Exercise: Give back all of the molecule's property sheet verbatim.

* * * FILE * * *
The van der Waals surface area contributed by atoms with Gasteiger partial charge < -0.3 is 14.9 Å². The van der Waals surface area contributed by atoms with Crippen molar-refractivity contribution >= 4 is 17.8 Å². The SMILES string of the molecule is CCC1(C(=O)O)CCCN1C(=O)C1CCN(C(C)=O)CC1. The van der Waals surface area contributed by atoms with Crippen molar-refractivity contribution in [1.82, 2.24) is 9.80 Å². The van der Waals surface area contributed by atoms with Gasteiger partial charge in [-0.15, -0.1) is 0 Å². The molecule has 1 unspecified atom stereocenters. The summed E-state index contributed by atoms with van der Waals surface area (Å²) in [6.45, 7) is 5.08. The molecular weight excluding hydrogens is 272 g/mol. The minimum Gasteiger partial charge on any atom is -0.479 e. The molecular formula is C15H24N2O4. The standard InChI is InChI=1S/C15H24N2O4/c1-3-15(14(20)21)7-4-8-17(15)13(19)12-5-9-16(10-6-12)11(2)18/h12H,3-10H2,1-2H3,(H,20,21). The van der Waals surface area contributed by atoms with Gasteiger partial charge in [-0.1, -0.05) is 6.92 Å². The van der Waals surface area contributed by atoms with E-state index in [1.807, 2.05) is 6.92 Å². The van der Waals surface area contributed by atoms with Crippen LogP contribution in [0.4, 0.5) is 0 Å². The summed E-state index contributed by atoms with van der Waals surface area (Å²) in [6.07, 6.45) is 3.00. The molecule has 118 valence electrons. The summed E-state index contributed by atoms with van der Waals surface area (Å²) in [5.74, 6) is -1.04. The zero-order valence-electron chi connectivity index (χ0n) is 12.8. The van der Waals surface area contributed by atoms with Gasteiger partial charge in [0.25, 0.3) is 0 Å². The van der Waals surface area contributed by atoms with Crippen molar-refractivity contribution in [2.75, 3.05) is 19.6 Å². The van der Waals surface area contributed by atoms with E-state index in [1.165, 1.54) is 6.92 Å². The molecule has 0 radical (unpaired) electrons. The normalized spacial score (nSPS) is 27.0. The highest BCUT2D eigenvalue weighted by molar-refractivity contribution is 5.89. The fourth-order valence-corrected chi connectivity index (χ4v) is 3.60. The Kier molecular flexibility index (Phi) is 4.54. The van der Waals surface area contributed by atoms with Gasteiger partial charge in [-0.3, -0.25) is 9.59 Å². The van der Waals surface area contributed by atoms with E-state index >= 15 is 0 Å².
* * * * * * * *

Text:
The van der Waals surface area contributed by atoms with Gasteiger partial charge < -0.3 is 14.9 Å². The van der Waals surface area contributed by atoms with Crippen molar-refractivity contribution >= 4 is 17.8 Å². The SMILES string of the molecule is CCC1(C(=O)O)CCCN1C(=O)C1CCN(C(C)=O)CC1. The van der Waals surface area contributed by atoms with Crippen molar-refractivity contribution in [1.82, 2.24) is 9.80 Å². The van der Waals surface area contributed by atoms with Gasteiger partial charge in [-0.15, -0.1) is 0 Å². The molecule has 1 unspecified atom stereocenters. The summed E-state index contributed by atoms with van der Waals surface area (Å²) in [6.45, 7) is 5.08. The molecular weight excluding hydrogens is 272 g/mol. The minimum Gasteiger partial charge on any atom is -0.479 e. The molecular formula is C15H24N2O4. The standard InChI is InChI=1S/C15H24N2O4/c1-3-15(14(20)21)7-4-8-17(15)13(19)12-5-9-16(10-6-12)11(2)18/h12H,3-10H2,1-2H3,(H,20,21). The van der Waals surface area contributed by atoms with Gasteiger partial charge in [-0.1, -0.05) is 6.92 Å². The van der Waals surface area contributed by atoms with E-state index in [1.807, 2.05) is 6.92 Å². The van der Waals surface area contributed by atoms with Crippen LogP contribution in [0.4, 0.5) is 0 Å². The summed E-state index contributed by atoms with van der Waals surface area (Å²) in [6.07, 6.45) is 3.00. The molecule has 118 valence electrons. The summed E-state index contributed by atoms with van der Waals surface area (Å²) in [5.74, 6) is -1.04. The zero-order valence-electron chi connectivity index (χ0n) is 12.8. The van der Waals surface area contributed by atoms with Gasteiger partial charge in [0.25, 0.3) is 0 Å². The van der Waals surface area contributed by atoms with Crippen molar-refractivity contribution in [2.75, 3.05) is 19.6 Å². The van der Waals surface area contributed by atoms with E-state index in [1.165, 1.54) is 6.92 Å². The molecule has 0 radical (unpaired) electrons. The normalized spacial score (nSPS) is 27.0. The highest BCUT2D eigenvalue weighted by molar-refractivity contribution is 5.89. The fourth-order valence-corrected chi connectivity index (χ4v) is 3.60. The Kier molecular flexibility index (Phi) is 4.54. The van der Waals surface area contributed by atoms with Gasteiger partial charge in [-0.3, -0.25) is 9.59 Å². The van der Waals surface area contributed by atoms with E-state index >= 15 is 0 Å².